• t0,3,6 or 3t3r: Hexiruncinated - applied to 7-polytopes and higher. It can be seen as tritruncation its trirectification.
      • There are higher hexiruncinated also: bihexiruncinated: t1,4,7 or 3t4r, trihexiruncinated: t2,5,8 or 3t5r, etc.
  7. t0,7: Heptellation - applied to 8-polytopes and higher. Heptellation truncates vertices, edges, faces, cells, 4-faces, 5-faces, and 6-faces, replacing each with new facets. 8-faces are replaced by topologically expanded copies of themselves. (Heptellation is derived from Greek hepta 'seven'.)
    • There are higher heptellations also: biheptellation t1,8, triheptellation t2,9, etc.

In addition combinations of truncations can be performed which also generate new uniform polytopes. For example a runcitruncation is a runcination and truncation applied together.

If all truncations are applied at once the operation can be more generally called an omnitruncation.

Alternation[edit]

One special operation, called alternation, removes alternate vertices from a polytope with only even-sided faces. An alternated omnitruncated polytope is called a snub.

The resulting polytopes always can be constructed, and are not generally reflective, and also do not in general have uniform polytope solutions.

Snubcubes in grCO.svg
An alternation of a truncated cuboctahedron produces a snub cube.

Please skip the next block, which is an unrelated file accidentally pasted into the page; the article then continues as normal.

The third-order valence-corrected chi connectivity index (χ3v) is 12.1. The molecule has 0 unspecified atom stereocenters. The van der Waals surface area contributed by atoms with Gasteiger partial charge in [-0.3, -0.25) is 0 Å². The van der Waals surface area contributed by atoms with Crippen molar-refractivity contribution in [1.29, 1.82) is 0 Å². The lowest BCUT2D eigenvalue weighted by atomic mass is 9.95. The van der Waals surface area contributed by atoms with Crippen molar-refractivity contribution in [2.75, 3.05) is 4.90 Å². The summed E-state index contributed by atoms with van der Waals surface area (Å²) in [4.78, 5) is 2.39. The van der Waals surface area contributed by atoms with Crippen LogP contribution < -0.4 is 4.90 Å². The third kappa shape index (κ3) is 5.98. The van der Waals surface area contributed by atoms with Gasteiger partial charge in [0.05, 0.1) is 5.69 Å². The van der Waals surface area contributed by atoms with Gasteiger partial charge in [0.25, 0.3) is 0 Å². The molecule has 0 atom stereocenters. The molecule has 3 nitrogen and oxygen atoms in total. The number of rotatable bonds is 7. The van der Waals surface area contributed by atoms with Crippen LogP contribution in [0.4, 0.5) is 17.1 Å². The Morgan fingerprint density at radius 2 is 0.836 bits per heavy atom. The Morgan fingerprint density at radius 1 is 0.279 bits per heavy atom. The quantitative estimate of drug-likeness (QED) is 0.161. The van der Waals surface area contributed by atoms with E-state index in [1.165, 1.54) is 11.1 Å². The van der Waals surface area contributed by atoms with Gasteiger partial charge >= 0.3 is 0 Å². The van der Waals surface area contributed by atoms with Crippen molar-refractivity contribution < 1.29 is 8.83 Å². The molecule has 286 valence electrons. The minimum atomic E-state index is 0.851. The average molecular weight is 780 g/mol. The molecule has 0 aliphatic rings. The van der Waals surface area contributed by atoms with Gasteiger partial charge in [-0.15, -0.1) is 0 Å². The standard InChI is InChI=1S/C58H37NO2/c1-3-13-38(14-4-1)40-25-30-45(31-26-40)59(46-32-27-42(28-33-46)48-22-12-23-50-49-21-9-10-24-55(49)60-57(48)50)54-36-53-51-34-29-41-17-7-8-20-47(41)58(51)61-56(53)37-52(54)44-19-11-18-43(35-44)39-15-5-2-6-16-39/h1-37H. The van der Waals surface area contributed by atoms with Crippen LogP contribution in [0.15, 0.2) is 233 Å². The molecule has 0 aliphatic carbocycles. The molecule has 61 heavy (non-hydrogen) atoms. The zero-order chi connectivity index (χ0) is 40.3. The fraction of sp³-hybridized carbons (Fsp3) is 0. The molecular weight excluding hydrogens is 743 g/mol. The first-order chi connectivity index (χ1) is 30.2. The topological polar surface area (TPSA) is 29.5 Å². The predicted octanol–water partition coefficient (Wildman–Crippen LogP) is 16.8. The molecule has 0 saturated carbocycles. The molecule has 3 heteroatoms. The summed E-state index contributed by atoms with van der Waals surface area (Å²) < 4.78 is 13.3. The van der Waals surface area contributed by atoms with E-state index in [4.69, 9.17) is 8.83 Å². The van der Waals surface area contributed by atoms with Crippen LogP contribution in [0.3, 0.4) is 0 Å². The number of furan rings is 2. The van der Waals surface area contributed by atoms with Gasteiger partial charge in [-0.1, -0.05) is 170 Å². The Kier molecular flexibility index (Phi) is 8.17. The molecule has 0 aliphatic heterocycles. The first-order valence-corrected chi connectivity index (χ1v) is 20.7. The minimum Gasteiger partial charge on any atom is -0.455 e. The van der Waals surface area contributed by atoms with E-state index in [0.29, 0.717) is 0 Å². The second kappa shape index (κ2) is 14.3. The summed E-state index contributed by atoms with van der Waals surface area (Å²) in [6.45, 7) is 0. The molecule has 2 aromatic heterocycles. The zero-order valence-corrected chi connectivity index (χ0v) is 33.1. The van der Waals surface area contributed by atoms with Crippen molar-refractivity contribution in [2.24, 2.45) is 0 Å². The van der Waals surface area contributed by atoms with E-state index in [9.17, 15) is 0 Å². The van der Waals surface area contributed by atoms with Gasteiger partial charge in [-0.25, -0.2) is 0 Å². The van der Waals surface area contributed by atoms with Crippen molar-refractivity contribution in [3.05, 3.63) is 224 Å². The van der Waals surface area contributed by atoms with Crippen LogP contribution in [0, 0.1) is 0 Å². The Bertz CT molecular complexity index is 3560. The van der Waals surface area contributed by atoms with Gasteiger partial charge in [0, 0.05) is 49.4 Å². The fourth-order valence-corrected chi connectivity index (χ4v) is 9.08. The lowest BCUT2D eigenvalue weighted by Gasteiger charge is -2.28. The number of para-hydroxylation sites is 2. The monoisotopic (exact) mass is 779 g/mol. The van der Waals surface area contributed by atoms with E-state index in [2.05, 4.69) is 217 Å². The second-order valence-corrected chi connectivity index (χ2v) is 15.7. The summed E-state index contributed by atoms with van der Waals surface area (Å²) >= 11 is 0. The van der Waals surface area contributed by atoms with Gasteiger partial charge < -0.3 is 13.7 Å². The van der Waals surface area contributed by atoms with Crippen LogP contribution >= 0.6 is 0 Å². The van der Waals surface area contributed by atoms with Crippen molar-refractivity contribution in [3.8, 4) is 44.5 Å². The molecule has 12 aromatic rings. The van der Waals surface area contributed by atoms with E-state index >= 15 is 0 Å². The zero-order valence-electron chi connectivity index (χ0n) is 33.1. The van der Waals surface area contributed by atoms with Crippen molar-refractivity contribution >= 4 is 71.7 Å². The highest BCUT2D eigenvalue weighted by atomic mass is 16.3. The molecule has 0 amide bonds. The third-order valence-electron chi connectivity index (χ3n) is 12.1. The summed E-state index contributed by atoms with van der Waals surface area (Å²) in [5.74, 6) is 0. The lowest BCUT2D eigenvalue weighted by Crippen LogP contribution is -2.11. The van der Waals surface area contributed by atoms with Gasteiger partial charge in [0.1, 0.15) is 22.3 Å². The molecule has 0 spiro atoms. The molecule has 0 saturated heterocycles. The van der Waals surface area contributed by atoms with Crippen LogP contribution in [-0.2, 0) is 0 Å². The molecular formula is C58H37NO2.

The set of polytopes formed by alternating the hypercubes are known as demicubes. In three dimensions, this produces a tetrahedron; in four dimensions, this produces a 16-cell, or demitesseract.

Vertex figure[edit]

Uniform polytopes can be constructed from their vertex figure, the arrangement of edges, faces, cells, etc. around each vertex. Uniform polytopes represented by a Coxeter-Dynkin diagram, marking active mirrors by rings, have reflectional symmetry, and can be simply constructed by recursive reflections of the vertex figure.

A smaller number of nonreflectional uniform polytopes have a single vertex figure but are not repeated by simple reflections. Most of these can be represented with operations like alternation of other uniform polytopes.

Vertex figures for single-ringed Coxeter-Dynkin diagrams can be constructed from the diagram by removing the ringed node, and ringing neighboring nodes. Such vertex figures are themselves vertex-transitive.

Multiringed polytopes can be constructed by a slightly more complicated construction process, and their topology is not a uniform polytope. For example, the vertex figure of a truncated regular polytope (with 2 rings) is a pyramid. An omnitruncated polytope (all nodes ringed) will always have an irregular simplex as its vertex figure.

Circumradius[edit]

Uniform polytopes have equal edge-lengths, and all vertices are an equal distance from the center, called the circumradius.

Uniform polytopes whose circumradius is equal to the edge length can be used as vertex figures for uniform tessellations. For example, the regular hexagon divides into 6 equilateral triangles and is the vertex figure for the regular triangular tiling. Also the cuboctahedron divides into 8 regular tetrahedra and 6 square pyramids (half octahedron), and it is the vertex figure for the alternated cubic honeycomb.